The Artist’s Process
by: Kelly Skeen
From intimate works on paper to large-scale canvases, the bulk of Matthew Mullins’ work begins with layers upon layers of acrylic ink and watercolor that form a realistic under painting of a natural environment. The artist then begins to obscure the image with a human made pattern, maybe found from a folk tradition or a tiling manual, allowing the two elements to intersect and mingle on the paper or canvas in an intuitive way. A mystical grove of pine trees, a serene lake, or a majestic mountain landscape is imbued with a construct that has been filtered by mankind. The result doesn’t create clash or controversy; it realizes harmony as a visualization of the unified web to which we all belong.
“My work draws upon my fascination with visual perception and the forces of nature,” explains Mullins in his artist statement. “By integrating human made constructs with natural environments, I’m composing a relationship that is often deconstructed or forgotten in today’s society.”
This process allows for risk taking and ambiguous experimentation, an exciting prospect for the artist. The permanence of the medium stimulates Mullins as he progresses through a piece, obscuring parts that could have taken hours to complete. As the acrylic ink immediately stains the paper, Mullins is inspired by the sense of risk in that moment. The piece continues to build and shift with each layer of ink, and is finished with watercolor to soften the hard edges of the acrylic. See this process embodied in Chicoma, Aspen & Pine, Nebula, and Annie, among others.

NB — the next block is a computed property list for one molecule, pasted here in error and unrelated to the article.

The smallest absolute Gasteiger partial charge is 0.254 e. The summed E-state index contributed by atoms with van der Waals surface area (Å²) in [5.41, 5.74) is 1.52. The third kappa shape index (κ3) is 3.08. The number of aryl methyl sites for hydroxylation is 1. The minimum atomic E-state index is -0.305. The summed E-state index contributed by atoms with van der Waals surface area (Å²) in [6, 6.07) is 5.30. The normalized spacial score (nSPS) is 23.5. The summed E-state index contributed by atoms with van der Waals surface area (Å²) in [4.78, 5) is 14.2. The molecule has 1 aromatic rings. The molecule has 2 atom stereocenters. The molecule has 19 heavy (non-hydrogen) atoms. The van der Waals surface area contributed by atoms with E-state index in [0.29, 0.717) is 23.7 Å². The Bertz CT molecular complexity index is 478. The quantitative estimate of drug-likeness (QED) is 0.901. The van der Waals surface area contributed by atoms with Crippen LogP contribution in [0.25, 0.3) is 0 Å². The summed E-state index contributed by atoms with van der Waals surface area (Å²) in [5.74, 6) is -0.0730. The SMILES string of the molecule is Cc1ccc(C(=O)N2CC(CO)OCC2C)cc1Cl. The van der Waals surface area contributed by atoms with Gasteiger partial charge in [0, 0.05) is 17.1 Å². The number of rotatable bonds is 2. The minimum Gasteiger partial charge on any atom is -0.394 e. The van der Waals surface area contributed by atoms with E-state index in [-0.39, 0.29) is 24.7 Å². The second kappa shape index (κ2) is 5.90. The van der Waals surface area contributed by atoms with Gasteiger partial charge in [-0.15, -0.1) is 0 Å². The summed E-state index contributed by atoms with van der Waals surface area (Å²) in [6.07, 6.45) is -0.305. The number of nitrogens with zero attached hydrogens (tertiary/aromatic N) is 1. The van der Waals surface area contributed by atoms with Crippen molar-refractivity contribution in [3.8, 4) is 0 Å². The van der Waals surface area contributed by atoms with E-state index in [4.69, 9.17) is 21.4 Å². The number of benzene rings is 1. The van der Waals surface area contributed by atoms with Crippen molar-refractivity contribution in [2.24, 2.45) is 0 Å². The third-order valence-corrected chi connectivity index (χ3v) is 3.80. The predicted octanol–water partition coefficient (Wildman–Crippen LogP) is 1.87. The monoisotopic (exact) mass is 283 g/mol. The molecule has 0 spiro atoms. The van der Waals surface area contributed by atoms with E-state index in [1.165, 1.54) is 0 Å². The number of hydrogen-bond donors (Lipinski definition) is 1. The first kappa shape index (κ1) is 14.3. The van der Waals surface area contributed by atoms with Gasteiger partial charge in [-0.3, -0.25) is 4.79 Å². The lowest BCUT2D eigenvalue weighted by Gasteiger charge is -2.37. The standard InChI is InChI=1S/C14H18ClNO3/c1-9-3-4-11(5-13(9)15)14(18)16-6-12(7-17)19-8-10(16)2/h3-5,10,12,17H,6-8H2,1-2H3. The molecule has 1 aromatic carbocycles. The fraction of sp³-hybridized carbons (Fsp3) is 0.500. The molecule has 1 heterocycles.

Mullins dives deeper into the literal connection between humans and nature with a series of mandala pieces called The Creation of the Elements. These cosmic watercolors take us out of our typical earthly view and into an environment similar to the one in which we were created. The starry sky imagery recalls the origins of our universe and subsequent formation of stars through hydrogen gases and cosmic dust. Many of the elements in our own physical bodies were created in this process; as a testament to this, Mullins finishes each piece in the series with a resonating artifact such as a drop of blood, or a small piece of copper, paying homage to the original integration of natural forces and our physical selves.
Mullins also experiments with collage, drawing inspiration from crazy quilts, and has a traditional landscape watercolor series. He began these works on paper as a way to deepen his skillset for painting the natural scenes in his patterned work. To learn more about Mullins’ process and life in the studio, follow his Studio page and connect with him on Instagram and Facebook. You can also see his finished work on display at Form & Concept in Santa Fe, New Mexico.